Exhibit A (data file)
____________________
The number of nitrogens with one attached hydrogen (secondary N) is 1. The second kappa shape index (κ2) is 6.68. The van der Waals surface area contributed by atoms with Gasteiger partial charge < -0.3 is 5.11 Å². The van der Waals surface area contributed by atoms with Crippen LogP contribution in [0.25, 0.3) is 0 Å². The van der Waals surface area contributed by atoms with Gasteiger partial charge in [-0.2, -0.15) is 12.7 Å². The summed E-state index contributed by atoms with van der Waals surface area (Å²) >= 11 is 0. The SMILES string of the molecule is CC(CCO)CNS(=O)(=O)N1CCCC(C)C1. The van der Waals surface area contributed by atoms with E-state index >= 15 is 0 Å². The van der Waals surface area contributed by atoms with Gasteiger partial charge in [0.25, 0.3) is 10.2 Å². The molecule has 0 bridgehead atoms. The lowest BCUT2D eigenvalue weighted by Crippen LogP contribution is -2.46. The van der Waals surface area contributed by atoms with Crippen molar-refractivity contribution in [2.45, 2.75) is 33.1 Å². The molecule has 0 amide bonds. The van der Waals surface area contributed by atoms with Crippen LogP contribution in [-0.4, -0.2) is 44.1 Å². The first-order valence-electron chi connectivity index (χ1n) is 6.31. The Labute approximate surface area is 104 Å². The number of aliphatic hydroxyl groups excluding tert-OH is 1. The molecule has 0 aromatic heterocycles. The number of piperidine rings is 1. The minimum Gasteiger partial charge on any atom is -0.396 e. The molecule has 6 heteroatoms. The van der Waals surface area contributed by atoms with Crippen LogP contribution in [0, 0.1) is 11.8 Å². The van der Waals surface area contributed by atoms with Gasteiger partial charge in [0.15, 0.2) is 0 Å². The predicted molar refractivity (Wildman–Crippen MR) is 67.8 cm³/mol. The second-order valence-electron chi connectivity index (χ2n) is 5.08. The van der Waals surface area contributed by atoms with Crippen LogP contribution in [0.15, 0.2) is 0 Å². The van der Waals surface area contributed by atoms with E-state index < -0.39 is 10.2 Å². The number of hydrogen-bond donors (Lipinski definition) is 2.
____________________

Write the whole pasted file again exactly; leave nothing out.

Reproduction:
The number of nitrogens with one attached hydrogen (secondary N) is 1. The second kappa shape index (κ2) is 6.68. The van der Waals surface area contributed by atoms with Gasteiger partial charge < -0.3 is 5.11 Å². The van der Waals surface area contributed by atoms with Crippen LogP contribution in [0.25, 0.3) is 0 Å². The van der Waals surface area contributed by atoms with Gasteiger partial charge in [-0.2, -0.15) is 12.7 Å². The summed E-state index contributed by atoms with van der Waals surface area (Å²) >= 11 is 0. The SMILES string of the molecule is CC(CCO)CNS(=O)(=O)N1CCCC(C)C1. The van der Waals surface area contributed by atoms with E-state index >= 15 is 0 Å². The van der Waals surface area contributed by atoms with Gasteiger partial charge in [0.25, 0.3) is 10.2 Å². The molecule has 0 bridgehead atoms. The lowest BCUT2D eigenvalue weighted by Crippen LogP contribution is -2.46. The van der Waals surface area contributed by atoms with Crippen molar-refractivity contribution in [2.45, 2.75) is 33.1 Å². The molecule has 0 amide bonds. The van der Waals surface area contributed by atoms with Crippen LogP contribution in [-0.4, -0.2) is 44.1 Å². The first-order valence-electron chi connectivity index (χ1n) is 6.31. The Labute approximate surface area is 104 Å². The number of aliphatic hydroxyl groups excluding tert-OH is 1. The molecule has 0 aromatic heterocycles. The number of piperidine rings is 1. The minimum Gasteiger partial charge on any atom is -0.396 e. The molecule has 6 heteroatoms. The van der Waals surface area contributed by atoms with Crippen LogP contribution in [0, 0.1) is 11.8 Å². The van der Waals surface area contributed by atoms with Gasteiger partial charge in [0.15, 0.2) is 0 Å². The predicted molar refractivity (Wildman–Crippen MR) is 67.8 cm³/mol. The second-order valence-electron chi connectivity index (χ2n) is 5.08. The van der Waals surface area contributed by atoms with Crippen LogP contribution in [0.15, 0.2) is 0 Å². The van der Waals surface area contributed by atoms with E-state index < -0.39 is 10.2 Å². The number of hydrogen-bond donors (Lipinski definition) is 2.